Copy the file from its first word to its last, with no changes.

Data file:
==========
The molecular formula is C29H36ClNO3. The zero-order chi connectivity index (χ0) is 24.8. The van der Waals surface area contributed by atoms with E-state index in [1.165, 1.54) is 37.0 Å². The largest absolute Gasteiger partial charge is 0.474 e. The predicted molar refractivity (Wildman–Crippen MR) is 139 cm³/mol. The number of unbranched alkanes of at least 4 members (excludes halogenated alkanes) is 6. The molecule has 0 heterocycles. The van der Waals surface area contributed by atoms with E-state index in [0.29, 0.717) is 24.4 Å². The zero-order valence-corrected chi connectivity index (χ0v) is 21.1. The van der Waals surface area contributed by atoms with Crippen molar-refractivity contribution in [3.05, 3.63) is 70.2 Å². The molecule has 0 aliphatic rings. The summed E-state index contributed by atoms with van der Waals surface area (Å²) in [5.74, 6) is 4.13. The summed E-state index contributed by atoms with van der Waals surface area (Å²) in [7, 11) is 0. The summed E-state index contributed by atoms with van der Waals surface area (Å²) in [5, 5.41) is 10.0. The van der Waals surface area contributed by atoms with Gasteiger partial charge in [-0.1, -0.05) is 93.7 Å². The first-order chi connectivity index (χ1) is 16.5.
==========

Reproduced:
The molecular formula is C29H36ClNO3. The zero-order chi connectivity index (χ0) is 24.8. The van der Waals surface area contributed by atoms with E-state index in [1.165, 1.54) is 37.0 Å². The largest absolute Gasteiger partial charge is 0.474 e. The predicted molar refractivity (Wildman–Crippen MR) is 139 cm³/mol. The number of unbranched alkanes of at least 4 members (excludes halogenated alkanes) is 6. The molecule has 0 heterocycles. The van der Waals surface area contributed by atoms with E-state index in [0.29, 0.717) is 24.4 Å². The zero-order valence-corrected chi connectivity index (χ0v) is 21.1. The van der Waals surface area contributed by atoms with Crippen molar-refractivity contribution in [3.05, 3.63) is 70.2 Å². The molecule has 0 aliphatic rings. The summed E-state index contributed by atoms with van der Waals surface area (Å²) in [5.74, 6) is 4.13. The summed E-state index contributed by atoms with van der Waals surface area (Å²) in [7, 11) is 0. The summed E-state index contributed by atoms with van der Waals surface area (Å²) in [5, 5.41) is 10.0. The van der Waals surface area contributed by atoms with Gasteiger partial charge in [-0.1, -0.05) is 93.7 Å². The first-order chi connectivity index (χ1) is 16.5.